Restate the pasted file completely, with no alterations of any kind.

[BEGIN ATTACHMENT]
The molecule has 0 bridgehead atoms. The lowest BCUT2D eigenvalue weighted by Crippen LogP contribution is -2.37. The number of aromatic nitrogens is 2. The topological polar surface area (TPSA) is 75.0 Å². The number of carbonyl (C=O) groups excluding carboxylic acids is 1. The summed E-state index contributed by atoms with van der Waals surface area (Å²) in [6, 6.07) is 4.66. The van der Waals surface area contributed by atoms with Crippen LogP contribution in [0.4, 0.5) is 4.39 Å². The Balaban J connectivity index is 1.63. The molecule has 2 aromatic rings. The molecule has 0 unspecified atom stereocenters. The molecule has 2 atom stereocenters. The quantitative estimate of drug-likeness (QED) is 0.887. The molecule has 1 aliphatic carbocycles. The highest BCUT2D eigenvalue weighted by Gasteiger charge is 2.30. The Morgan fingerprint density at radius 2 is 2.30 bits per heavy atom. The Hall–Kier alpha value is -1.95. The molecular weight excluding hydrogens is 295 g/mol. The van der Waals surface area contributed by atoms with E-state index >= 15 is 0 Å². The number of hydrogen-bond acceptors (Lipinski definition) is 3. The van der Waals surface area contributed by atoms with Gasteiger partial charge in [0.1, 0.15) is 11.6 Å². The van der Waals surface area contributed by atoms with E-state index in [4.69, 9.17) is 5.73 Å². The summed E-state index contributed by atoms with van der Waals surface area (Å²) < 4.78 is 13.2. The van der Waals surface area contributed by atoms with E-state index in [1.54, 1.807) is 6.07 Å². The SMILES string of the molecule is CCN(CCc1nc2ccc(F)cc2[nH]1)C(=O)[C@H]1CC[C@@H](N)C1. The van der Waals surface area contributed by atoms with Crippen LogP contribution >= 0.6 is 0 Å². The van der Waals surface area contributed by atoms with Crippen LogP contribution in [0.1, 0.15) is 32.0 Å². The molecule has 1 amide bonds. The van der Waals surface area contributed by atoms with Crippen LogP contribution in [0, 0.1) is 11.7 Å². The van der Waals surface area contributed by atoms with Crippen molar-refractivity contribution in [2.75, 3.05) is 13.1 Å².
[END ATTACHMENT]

The molecule has 0 bridgehead atoms. The lowest BCUT2D eigenvalue weighted by Crippen LogP contribution is -2.37. The number of aromatic nitrogens is 2. The topological polar surface area (TPSA) is 75.0 Å². The number of carbonyl (C=O) groups excluding carboxylic acids is 1. The summed E-state index contributed by atoms with van der Waals surface area (Å²) in [6, 6.07) is 4.66. The van der Waals surface area contributed by atoms with Crippen LogP contribution in [0.4, 0.5) is 4.39 Å². The Balaban J connectivity index is 1.63. The molecule has 2 aromatic rings. The molecule has 0 unspecified atom stereocenters. The molecule has 2 atom stereocenters. The quantitative estimate of drug-likeness (QED) is 0.887. The molecule has 1 aliphatic carbocycles. The highest BCUT2D eigenvalue weighted by Gasteiger charge is 2.30. The Morgan fingerprint density at radius 2 is 2.30 bits per heavy atom. The Hall–Kier alpha value is -1.95. The molecular weight excluding hydrogens is 295 g/mol. The van der Waals surface area contributed by atoms with E-state index >= 15 is 0 Å². The number of hydrogen-bond acceptors (Lipinski definition) is 3. The van der Waals surface area contributed by atoms with Gasteiger partial charge in [0.1, 0.15) is 11.6 Å². The van der Waals surface area contributed by atoms with E-state index in [4.69, 9.17) is 5.73 Å². The summed E-state index contributed by atoms with van der Waals surface area (Å²) < 4.78 is 13.2. The van der Waals surface area contributed by atoms with E-state index in [1.54, 1.807) is 6.07 Å². The SMILES string of the molecule is CCN(CCc1nc2ccc(F)cc2[nH]1)C(=O)[C@H]1CC[C@@H](N)C1. The van der Waals surface area contributed by atoms with Crippen LogP contribution >= 0.6 is 0 Å². The van der Waals surface area contributed by atoms with Crippen LogP contribution in [0.1, 0.15) is 32.0 Å². The molecule has 1 amide bonds. The van der Waals surface area contributed by atoms with Crippen LogP contribution in [0, 0.1) is 11.7 Å². The van der Waals surface area contributed by atoms with Crippen molar-refractivity contribution in [2.75, 3.05) is 13.1 Å².